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Interface Overloading - TDD Against UI

WTF...

... is interface overloading. Or Overriding. I kinda toggle between the terms. Right now I'm favoring Interface Overloading; so that's what the title is.

Interface Overloading

Interface overloading is the process I've found in C# and JAVA and Swift to allow TDD when using Libraries and OS Systems. I figure it'll work in most (if not all) languages with interfaces. Except GoLang; this is kinda how GoLang works.

It's a mechanism I stumbled across while TDDing up an android app.
I wrote this tdd-against-android-widgets post while I first found it. It was part of a long and twisted path... Which I think resulted in an excellent tool.

Simple Definition

Extending a class and implementing an interface of a base class method allowing passing around as an interface.

The driving forces behind this discovery is TDD, Extreme Encapsulation, and Clean Architecture.

Mix-In

The basic idea really comes into a mix-in style that gives functionality as required to classes you don't control.

Where I discovered this, and I'm confident it will have significant impact is the UI. It can be utilized against Library and OS classes as easily, but I haven't encountered any cases yet that scream "WIN" as loudly as UI does.

Example

Let's go for a simple example that was TDD'd. The code link is available at the end of the post.

The base class
public class BaseClass 
{
     public string TheMethod(int intVal, bool boolVal) => $"StringVal {intVal} {boolVal}";
}

A simple example with just one method. TheMethod. It builds a string and returns it.

TheMethod is not a virtual method so it's unable to be mocked.
We need a way to pass this around. Really; this example is overly simplified. A MAJOR reason it works so well for UI, is that those often tie themselves to the UI thread, which makes calling textBox.Text = "example"; in a unit test will throw an exception. In Android, it's due to the OS not actually being there.
For C#, I'm working in UWP; and it's a "Ui Changed on non-ui thread" exception.
I suspect very similar if working in WinForms. In general; the UI is thread restricted which forces what I've seen from some frameworks; the ability to force a specific thread.

Now that we have a method we want to use in a method; we need to create the interface to hook into it.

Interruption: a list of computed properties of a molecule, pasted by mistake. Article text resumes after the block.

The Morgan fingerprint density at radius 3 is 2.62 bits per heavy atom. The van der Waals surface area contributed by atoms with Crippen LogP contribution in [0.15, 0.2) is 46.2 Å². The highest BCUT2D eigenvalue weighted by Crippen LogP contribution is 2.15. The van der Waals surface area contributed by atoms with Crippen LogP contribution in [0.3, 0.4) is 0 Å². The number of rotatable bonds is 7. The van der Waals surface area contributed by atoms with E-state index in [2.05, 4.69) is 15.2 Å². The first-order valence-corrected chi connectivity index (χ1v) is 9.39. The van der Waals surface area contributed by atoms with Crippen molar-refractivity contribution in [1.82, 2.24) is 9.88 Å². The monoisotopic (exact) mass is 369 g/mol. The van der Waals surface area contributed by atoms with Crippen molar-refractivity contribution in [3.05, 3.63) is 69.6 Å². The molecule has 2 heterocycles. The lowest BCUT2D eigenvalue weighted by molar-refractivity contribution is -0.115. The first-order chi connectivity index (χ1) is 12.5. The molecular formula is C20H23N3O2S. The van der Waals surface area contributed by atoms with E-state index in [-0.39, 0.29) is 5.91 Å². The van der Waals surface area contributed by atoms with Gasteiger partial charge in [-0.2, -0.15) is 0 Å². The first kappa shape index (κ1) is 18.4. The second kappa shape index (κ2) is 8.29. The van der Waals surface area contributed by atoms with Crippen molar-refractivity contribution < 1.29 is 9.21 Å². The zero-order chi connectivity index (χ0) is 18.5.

public interface ITheInterface {
   string TheMethod(int intVal, bool boolVal);
}

Yep; same signature. Not a lot to go over here. It's an interface with the same definition... yeah.

OK; next up!

public class WrapperClass : BaseClass, ITheInterface { }

And here we have our Wrapper class. It's the object we'll use in our UI.
In android it'll look like

<com.quantityandconversion.widget.WrapperClass 
  android:id="@+id/tv_score_value"
  android:layout_width="match_parent"
  android:layout_height="match_parent" />

that can be seen here
and in XAML it'll look like

<userControls:WrapperClass x:Name="TxtTitle" Canvas.Top="1" Canvas.Left="1" HorizontalAlignment="Left" HorizontalContentAlignment="Left"/>

and can be seen here
The base class of these are have been TextBox in actual implementation; and did the Interface Overload for setting text.

Both of the above repo's can be explored to see how I've done used it.

Use this WrapperClass control

Using Android; we'll look at the TopItemsAdapter from my HackerNews Reader experiment project.
We retrieve the object like so in our TopItemsAdapter .ViewHolder

/* package */ static class ViewHolder extends RecyclerView.ViewHolder{
    private QacTextView points;
    private QacTextView comments;
    private QacTextView time;
...
    /* package */ ViewHolder(final View itemView) {
        super(itemView);
...
        points = (QacTextView)itemView.findViewById(R.id.tv_score_value);
        comments = (QacTextView)itemView.findViewById(R.id.tv_comments);
        time = (QacTextView)itemView.findViewById(R.id.tv_posted_time);
    }
}

And we'll use these control in the Item class; which I won't reproduce the entirety of here; just some relevant methods

public class Item {
...
   public void postTimeInto(final SetText item) {
        postTime.postTimeInto(item);
    }

    public void commentCountInto(final SetText item) {
        itemComments.commentCountInto(item);
    }

    public void scoreInto(final SetText item) {
        itemScore.scoreInto(item);
    }
...
}

We can see the use of the SetText interface in these methods.
The way this is used by the `TopItemsAdapter' is by passing the correct control into each method

 @Override
    public void onBindViewHolder(final ViewHolder viewHolder, final int position) {
        final Item story = topItemsActivityMediator.itemAt(position);
...
        story.commentCountInto(viewHolder.comments);
        story.scoreInto(viewHolder.points);
        story.postTimeInto(viewHolder.time);
...
    }

and with this pattern in place; you maintain encapsulation, and can still produce the data to be displayed.

Examples

The available simple examples are available in my InterfaceOverride git repo.

Summary

This isn't a complex way to abstract classes you don't control. It's just a really useful one... at least very useful in the UI... for me. I hope it can help others TDD more of the application. Other tricks may be required for other things; but that's a post for another day.

This was a really quick write up; happy to improve and answer questions about the process.

UPDATE

This is a major component in my Hotel Pattern to maintain Clean Architecture.

Quinn Gil

Quinn Gil

Seattle Code Crafter. Quinn beats the drum of FAST Agile, Extreme Programming and Object Oriented Design through MicroObjects. He blogs for fun and frustration of exploring new concepts.

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Interface Overloading - TDD Against UI
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